Coronation Street (9th September 1964)

The discovery of an unexploded bomb in Albert’s back garden forces the residents to take shelter in the Mission Hall cellar. This rekindles memories of their wartime experiences in the very same room ….

The fourth of six Tony Warren penned episodes from 1964 (it would be 1967 before he’d next return to the series) this is simply glorious. It’s a pity that it wasn’t included on Network’s 1964 DVD, but with only eight episodes to play with each year it’s possibly not surprising that so many worthy possibilities failed to miss the cut.

Amongst the highlights is a wonderful scene between Jack and Mrs Walker in which she declines to leave the Rovers without seemingly taking half the contents of the building (Jack, as ever, is the very definition of long suffering). Whilst Ena, complete with her ARP tin hat and gasmask, effortlessly slips back into the dominant role she enjoyed twenty years earlier.

There’s a wistful longing from her for a return to the good old days of the war, where the community spirit was strong. “When there’s a war we get a lot of new songs, everybody’s nice to everybody else, nobody bothers about dressing up. It’s funny what war does for folk”.

The way that Stan and Hilda force the depressed and dejected Florrie to join them in the cellar is one example of how the wartime spirit has been temporarily reactivated. On her own Florrie seemed to be almost suicidal, but once she begins to mingle with the others (who are gearing up for a nice sing-song) her spirits began to lift.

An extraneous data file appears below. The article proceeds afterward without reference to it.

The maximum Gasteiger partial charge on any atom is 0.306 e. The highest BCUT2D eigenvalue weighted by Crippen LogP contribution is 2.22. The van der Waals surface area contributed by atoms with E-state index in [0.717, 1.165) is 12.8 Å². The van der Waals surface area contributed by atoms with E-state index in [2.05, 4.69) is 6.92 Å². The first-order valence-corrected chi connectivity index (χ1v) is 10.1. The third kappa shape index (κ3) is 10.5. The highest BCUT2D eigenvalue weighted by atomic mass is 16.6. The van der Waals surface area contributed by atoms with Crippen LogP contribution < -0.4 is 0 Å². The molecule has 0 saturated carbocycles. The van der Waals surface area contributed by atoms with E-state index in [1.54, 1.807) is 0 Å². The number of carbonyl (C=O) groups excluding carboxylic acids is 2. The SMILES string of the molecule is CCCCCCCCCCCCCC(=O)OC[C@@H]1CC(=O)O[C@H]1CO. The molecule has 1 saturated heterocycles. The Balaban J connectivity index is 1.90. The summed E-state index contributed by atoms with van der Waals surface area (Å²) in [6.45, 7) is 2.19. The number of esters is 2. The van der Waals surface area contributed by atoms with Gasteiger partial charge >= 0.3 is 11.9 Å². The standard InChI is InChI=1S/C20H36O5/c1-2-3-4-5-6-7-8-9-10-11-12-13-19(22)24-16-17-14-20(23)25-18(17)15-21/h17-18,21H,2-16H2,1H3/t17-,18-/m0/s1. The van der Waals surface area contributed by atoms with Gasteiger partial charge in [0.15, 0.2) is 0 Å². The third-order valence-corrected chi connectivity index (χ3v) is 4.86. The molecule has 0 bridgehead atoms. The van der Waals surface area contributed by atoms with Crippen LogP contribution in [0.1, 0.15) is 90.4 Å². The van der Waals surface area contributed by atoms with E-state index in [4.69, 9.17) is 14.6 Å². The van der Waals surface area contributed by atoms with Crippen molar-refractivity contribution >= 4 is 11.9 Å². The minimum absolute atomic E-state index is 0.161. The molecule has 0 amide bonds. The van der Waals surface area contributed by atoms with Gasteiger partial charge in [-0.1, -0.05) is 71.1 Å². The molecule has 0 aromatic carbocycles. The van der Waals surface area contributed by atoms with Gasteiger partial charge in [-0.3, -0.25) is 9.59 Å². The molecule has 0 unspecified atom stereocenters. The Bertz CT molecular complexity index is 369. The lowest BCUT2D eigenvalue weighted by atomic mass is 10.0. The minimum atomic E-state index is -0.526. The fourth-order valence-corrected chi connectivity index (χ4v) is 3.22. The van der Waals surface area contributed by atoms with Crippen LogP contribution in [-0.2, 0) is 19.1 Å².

It’s easy to argue that this is all a tad unrealistic, but then Coronation Street was never (at least in its earliest decades) designed to be a hard-hitting drama. Instead, at its core was a nostalgia for an earlier (and obviously idealised) past where neighbours looked out for each other and came together in times of stress and strife.

Even by 1960, with the rise of high-rise flats, the community pictured in Coronation Street was something of an anachronism – but then treating the series as a document of social history is something that’s rife with problems (although it’s true that the series could, at tImes, reflect current trends quite deftly).

As the old-un’s begin to sing wartime songs and reminisce about their radio favourites (Minnie stops Albert from mimicking Lord Haw-Haw in an underplayed moment that nevertheless is nicely handled by Margot Bryant) the young-ones (Irma and Dennis) can only shake their heads at this baffling display of jollity.

Whilst this is going on, Captain Platt (John Quayle) and Corporal Dixon (Duncan Livingstone) have the tricky job of dismantling the bomb. Quayle is especially good value in their scenes together – as both Platt and Dixon are given their own opportunity to reminisce about their wartime experiences as children (a good reminder that even those in their thirties at this time would have had some memories of WW2).

Even if Coronation Street isn’t a programme that’s often on your radar, you’d do worse than setting aside half an hour to watch this episode. It’s a heart-warming and amusing effort from the Street‘s creator.

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